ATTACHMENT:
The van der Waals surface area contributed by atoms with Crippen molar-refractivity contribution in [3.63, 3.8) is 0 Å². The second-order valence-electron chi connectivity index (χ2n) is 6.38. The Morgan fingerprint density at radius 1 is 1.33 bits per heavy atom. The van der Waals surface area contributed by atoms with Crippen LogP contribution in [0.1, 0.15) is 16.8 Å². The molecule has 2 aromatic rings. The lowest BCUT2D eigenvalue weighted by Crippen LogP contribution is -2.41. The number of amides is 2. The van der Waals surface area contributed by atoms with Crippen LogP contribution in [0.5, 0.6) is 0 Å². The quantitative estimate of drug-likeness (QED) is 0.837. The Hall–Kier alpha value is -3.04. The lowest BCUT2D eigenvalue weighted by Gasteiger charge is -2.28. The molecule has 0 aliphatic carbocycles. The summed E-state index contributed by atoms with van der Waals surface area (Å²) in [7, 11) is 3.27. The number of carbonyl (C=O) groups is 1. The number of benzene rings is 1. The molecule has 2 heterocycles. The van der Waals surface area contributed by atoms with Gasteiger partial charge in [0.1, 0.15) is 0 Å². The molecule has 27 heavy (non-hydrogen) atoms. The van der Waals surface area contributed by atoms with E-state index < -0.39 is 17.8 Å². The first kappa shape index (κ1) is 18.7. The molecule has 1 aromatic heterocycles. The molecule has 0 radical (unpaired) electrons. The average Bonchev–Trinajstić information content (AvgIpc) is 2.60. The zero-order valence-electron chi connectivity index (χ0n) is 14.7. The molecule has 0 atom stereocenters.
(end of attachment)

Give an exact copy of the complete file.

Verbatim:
The van der Waals surface area contributed by atoms with Crippen molar-refractivity contribution in [3.63, 3.8) is 0 Å². The second-order valence-electron chi connectivity index (χ2n) is 6.38. The Morgan fingerprint density at radius 1 is 1.33 bits per heavy atom. The van der Waals surface area contributed by atoms with Crippen LogP contribution in [0.1, 0.15) is 16.8 Å². The molecule has 2 aromatic rings. The lowest BCUT2D eigenvalue weighted by Crippen LogP contribution is -2.41. The number of amides is 2. The van der Waals surface area contributed by atoms with Crippen LogP contribution in [0.5, 0.6) is 0 Å². The quantitative estimate of drug-likeness (QED) is 0.837. The Hall–Kier alpha value is -3.04. The lowest BCUT2D eigenvalue weighted by Gasteiger charge is -2.28. The molecule has 0 aliphatic carbocycles. The summed E-state index contributed by atoms with van der Waals surface area (Å²) in [7, 11) is 3.27. The number of carbonyl (C=O) groups is 1. The number of benzene rings is 1. The molecule has 2 heterocycles. The van der Waals surface area contributed by atoms with Gasteiger partial charge in [0.1, 0.15) is 0 Å². The molecule has 27 heavy (non-hydrogen) atoms. The van der Waals surface area contributed by atoms with E-state index < -0.39 is 17.8 Å². The first kappa shape index (κ1) is 18.7. The molecule has 1 aromatic heterocycles. The molecule has 0 radical (unpaired) electrons. The average Bonchev–Trinajstić information content (AvgIpc) is 2.60. The zero-order valence-electron chi connectivity index (χ0n) is 14.7. The molecule has 0 atom stereocenters.